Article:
Ep 34 – Urinary symptoms during pregnancy
Posted 13 Oct 2021
In this episode, Dr Kate Chesterman discusses the case of Lauren, a 32-year-old lady who is 30 weeks pregnant. Lauren presents with dysuria and increased frequency. Kate talks us through the current guidance on urinary symptoms in pregnancy and considers who to investigate, when to treat and what to treat with. She highlights physiological changes in pregnancy, important obstetric and non-obstetric causes for urinary symptoms as well as relevant red flags.
Key references discussed in the episode:
- Bhatia M, et al. BMJ. 2020;370:m2248. doi: 10.1136/bmj.m2248.
- Clinical Knowledge Summary. Urinary tract infection (lower) – women. 2021.
- Urinary tract infection (lower): antimicrobial prescribing. NG109. 2018.
Key take-home messages from the episode:
- Urinary symptoms are common in pregnancy. These can be due to physiological changes as well as having pathological causes.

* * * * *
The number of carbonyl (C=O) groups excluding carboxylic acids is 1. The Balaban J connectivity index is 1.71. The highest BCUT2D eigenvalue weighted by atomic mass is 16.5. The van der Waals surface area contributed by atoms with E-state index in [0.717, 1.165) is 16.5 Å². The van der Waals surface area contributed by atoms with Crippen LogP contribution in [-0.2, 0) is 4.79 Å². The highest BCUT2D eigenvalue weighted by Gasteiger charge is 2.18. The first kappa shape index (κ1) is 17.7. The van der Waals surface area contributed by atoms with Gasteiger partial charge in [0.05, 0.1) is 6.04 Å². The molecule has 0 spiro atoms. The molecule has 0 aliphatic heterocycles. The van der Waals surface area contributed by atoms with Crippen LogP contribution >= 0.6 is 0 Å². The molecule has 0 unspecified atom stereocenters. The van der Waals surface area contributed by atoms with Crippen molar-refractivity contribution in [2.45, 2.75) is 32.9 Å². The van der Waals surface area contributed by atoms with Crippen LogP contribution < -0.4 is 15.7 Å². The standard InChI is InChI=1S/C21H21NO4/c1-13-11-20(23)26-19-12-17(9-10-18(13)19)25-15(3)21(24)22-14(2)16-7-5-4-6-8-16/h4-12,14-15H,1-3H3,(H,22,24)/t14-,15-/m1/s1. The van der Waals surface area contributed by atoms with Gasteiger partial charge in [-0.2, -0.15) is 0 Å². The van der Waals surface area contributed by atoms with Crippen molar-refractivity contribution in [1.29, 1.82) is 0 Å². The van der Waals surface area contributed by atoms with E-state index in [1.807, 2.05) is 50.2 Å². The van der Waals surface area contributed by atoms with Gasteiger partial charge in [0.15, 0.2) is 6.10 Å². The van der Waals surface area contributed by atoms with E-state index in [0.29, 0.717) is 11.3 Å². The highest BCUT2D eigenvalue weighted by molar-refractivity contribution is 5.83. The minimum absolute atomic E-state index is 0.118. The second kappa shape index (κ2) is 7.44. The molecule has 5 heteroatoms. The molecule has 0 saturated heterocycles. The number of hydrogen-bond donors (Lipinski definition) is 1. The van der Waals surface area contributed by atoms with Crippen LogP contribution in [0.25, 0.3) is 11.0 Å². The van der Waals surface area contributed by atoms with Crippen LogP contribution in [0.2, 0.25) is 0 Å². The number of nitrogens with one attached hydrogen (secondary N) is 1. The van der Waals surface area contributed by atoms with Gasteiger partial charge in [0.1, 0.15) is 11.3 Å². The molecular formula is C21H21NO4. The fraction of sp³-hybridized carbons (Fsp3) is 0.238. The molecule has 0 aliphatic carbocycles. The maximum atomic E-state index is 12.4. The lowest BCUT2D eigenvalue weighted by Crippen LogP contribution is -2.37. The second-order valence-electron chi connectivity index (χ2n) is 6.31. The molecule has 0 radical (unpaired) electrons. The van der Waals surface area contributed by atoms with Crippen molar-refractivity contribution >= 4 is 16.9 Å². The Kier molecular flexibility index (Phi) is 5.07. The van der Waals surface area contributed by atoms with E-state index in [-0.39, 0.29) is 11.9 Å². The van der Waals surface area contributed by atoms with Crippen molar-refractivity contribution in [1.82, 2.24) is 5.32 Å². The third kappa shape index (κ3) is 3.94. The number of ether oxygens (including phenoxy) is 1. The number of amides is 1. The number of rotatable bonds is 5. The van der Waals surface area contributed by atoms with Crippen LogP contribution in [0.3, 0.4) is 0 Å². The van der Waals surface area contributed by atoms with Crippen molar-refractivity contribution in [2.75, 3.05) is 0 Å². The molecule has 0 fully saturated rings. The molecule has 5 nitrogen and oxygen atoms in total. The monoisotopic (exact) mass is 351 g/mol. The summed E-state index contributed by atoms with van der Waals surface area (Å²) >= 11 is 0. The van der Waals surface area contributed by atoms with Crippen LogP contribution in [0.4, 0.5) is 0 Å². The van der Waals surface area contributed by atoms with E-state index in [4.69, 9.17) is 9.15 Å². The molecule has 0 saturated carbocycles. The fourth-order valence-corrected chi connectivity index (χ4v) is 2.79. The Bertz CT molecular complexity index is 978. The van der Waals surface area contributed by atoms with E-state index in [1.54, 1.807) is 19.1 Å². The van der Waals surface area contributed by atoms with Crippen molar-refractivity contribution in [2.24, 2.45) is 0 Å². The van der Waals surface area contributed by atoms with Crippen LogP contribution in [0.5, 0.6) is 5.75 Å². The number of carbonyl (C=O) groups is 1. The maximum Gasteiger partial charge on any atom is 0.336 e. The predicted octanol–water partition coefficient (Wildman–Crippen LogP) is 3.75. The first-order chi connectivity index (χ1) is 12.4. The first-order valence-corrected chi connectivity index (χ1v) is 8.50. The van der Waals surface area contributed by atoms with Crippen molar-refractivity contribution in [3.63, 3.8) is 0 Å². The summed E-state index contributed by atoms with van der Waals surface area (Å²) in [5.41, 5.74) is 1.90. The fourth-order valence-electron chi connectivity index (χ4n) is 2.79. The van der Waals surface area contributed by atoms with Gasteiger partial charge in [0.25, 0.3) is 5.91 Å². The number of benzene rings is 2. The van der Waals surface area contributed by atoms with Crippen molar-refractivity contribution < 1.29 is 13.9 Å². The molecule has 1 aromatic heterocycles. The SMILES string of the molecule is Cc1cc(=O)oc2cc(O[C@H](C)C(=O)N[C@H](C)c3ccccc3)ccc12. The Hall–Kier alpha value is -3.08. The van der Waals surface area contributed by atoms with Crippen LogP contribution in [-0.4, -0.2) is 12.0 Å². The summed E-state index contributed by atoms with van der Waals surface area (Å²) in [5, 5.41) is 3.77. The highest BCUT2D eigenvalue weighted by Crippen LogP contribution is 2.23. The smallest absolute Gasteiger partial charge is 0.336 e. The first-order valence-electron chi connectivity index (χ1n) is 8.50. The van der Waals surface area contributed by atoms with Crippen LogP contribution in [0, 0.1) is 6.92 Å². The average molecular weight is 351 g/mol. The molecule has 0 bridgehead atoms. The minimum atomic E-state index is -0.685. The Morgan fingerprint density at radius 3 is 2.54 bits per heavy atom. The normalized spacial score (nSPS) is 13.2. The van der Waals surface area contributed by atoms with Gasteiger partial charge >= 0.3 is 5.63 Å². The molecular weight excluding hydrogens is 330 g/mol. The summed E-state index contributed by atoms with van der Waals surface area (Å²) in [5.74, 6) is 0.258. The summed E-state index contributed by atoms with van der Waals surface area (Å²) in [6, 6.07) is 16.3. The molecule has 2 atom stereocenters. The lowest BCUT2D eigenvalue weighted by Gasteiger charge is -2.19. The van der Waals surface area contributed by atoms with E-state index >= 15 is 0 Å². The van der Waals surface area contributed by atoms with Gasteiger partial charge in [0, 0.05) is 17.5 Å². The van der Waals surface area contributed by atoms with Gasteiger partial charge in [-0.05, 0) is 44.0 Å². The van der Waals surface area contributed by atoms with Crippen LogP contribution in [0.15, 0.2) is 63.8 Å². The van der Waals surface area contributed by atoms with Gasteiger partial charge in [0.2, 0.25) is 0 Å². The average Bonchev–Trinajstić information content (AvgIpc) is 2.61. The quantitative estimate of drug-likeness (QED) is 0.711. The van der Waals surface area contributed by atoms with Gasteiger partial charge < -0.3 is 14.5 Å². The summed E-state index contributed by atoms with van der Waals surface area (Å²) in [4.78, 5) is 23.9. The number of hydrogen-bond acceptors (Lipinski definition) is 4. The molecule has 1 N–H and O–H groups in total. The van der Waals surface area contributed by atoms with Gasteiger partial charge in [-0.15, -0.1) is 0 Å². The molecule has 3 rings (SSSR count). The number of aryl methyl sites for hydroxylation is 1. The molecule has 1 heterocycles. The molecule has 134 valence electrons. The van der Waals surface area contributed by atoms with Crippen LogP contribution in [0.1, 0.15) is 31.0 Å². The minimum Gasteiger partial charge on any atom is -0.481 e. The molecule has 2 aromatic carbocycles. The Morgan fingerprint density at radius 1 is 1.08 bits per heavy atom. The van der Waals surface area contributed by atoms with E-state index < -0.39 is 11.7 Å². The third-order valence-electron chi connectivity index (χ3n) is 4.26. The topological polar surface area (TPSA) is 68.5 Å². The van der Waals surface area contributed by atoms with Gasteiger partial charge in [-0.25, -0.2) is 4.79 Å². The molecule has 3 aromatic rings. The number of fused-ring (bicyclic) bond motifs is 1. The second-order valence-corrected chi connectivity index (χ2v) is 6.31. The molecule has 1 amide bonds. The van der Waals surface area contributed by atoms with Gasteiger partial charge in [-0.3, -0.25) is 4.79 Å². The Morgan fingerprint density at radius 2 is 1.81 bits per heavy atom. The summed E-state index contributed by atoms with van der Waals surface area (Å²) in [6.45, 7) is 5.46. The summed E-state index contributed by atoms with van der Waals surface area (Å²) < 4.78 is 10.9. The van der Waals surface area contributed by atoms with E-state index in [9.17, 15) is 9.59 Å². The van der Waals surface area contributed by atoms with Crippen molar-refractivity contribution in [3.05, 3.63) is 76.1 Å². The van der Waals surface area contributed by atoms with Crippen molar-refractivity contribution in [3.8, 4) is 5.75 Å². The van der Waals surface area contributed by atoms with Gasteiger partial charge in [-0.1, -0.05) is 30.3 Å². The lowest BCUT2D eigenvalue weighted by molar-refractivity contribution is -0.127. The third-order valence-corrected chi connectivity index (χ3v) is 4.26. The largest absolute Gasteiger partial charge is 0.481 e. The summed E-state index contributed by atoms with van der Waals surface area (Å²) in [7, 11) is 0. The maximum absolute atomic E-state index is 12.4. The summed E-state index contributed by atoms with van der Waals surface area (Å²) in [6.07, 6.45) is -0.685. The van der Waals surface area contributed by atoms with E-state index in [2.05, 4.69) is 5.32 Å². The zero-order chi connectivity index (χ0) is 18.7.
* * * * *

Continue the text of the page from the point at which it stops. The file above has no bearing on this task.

- Empirical antibiotics should be started for all pregnant women with urinary symptoms or asymptomatic bacteriuria.
- A mid-stream specimen of urine should be sent, but empirical antibiotics should be started while waiting for the result.
- First-line treatment is usually with a 7-day course of nitrofurantoin, but nitrofurantoin should not be prescribed at term.
- Pyelonephritis is more common in pregnancy and is associated with pre-term labour and low birth weight infants.
- We should be discussing with secondary care if there is a catheter-associated urinary tract infection, atypical bacteria (including group B streptococcus), or an underlying structural or functional abnormality or co-morbidity that would increase the risk of complications. We should also be referring if there is any suspicion of malignancy or renal failure or in the presence of red flags.
- Red flags include severe pain, a tender uterus or uterine contractions, vomiting, fever, or signs of sepsis, dehydration or pyelonephritis.